The government's decision to introduce a raft of changes, including buy-to-let tax hikes, to create what the former chancellor George Osborne described as a 'level playing field' between homeowners and investors, has so far failed to deter the vast majority of private landlord, new research shows.
From a landlord's perspective, it has been a tough couple of years, with various measures introduced to curb the growth of buy-to-let investors.
Aside from the introduction of the stamp duty surcharge in April last year, the 10% wear and tear tax relief for landlords who rent out furnished homes has been abolished, leaving them free to only claim for the amount that they have spent, while mortgage tax relief is set to be phased out from next month.
In addition, the Bank of England's Financial Policy Committee has now been granted greater powers over the buy-to-let market, which has made it harder to get a mortgage.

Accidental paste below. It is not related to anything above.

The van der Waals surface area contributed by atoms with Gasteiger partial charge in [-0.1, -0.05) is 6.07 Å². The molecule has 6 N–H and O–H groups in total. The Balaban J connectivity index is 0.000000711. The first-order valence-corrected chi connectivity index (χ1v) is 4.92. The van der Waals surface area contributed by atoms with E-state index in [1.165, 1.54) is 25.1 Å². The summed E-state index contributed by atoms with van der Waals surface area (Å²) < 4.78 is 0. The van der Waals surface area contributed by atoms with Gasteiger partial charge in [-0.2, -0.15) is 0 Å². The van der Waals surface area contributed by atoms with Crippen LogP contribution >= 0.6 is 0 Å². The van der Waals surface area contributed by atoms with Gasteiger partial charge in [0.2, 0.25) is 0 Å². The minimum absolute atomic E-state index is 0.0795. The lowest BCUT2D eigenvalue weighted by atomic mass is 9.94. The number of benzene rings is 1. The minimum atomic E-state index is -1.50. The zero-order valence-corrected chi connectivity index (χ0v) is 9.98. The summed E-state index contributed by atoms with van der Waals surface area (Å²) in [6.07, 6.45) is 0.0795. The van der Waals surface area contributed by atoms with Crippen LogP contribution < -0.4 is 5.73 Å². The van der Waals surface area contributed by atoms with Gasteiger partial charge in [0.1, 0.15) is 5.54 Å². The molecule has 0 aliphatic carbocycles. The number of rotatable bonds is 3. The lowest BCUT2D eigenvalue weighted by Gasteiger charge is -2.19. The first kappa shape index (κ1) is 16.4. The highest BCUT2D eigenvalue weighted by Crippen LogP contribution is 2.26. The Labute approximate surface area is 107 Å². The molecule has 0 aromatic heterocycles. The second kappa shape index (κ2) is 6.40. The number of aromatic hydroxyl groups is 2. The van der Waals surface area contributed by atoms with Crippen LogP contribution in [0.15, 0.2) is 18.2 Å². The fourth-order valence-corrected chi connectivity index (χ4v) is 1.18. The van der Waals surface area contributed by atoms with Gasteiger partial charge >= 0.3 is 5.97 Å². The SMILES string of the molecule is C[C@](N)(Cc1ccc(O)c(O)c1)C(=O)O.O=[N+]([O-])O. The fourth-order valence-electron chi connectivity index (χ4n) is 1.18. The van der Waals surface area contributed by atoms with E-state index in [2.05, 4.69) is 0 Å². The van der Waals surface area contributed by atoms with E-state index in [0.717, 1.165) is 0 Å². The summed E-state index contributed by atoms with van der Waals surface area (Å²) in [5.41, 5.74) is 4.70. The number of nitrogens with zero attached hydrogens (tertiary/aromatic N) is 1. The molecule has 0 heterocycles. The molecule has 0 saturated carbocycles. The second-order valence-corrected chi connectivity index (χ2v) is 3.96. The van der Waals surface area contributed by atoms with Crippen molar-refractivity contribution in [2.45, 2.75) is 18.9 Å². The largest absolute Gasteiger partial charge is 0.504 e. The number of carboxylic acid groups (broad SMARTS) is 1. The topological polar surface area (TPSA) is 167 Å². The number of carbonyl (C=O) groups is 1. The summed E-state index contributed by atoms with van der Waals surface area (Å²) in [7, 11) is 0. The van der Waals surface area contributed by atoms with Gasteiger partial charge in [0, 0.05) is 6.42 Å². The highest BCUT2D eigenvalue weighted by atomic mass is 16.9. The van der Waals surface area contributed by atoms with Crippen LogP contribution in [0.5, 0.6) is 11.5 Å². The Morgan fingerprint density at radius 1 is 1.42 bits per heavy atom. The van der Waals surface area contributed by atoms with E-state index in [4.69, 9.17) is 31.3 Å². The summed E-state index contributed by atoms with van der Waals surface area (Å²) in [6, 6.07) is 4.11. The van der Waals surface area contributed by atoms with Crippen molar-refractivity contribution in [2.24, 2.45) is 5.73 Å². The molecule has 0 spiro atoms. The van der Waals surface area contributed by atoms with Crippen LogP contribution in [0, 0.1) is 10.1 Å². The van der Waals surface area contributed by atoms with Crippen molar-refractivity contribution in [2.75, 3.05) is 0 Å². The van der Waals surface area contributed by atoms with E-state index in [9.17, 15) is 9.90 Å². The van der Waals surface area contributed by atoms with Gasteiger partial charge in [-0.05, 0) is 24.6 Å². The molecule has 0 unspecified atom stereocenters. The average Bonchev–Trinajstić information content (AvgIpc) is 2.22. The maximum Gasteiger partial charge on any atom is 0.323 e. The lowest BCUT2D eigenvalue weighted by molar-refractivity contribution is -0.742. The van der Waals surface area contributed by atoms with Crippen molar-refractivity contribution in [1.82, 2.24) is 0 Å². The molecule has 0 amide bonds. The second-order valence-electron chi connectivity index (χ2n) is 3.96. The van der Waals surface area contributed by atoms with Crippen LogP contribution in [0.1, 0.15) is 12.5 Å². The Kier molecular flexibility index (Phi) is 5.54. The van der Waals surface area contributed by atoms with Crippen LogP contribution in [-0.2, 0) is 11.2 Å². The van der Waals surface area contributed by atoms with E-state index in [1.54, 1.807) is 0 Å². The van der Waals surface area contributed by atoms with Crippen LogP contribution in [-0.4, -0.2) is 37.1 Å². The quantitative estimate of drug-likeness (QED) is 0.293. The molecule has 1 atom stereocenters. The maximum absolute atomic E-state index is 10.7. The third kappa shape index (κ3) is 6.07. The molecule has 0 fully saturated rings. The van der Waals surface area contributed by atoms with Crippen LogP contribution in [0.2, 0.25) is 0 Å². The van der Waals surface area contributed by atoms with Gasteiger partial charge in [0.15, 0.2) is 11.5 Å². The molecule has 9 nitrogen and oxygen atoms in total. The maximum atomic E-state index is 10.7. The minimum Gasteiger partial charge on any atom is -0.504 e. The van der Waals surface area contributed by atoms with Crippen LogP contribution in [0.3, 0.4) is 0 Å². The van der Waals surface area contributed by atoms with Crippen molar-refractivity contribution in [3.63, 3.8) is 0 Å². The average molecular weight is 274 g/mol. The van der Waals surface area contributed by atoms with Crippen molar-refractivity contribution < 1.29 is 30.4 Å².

So whilst investing in property has long been perceived to be a safe alternative to the failing of the pensions industry, the reality is that for some people buy-to-let suddenly looks like an unattractive proposition.
But new research by Simply Business has found that the vast majority of landlords - 83% - are not put off by these changes and still believe there is a future for landlords in the UK.
However, almost half - 48% - of landlords think it is getting harder to keep going, even if they do not intend to quit investing in the private rented sector.
Moreover, 12% think it is only possible to be a landlord in Britain if you are already established.
Despite some negativity, more than one in five - 22% - of landlords are completely undeterred and think the idea that there might not be a future for landlords in the UK is nonsense.
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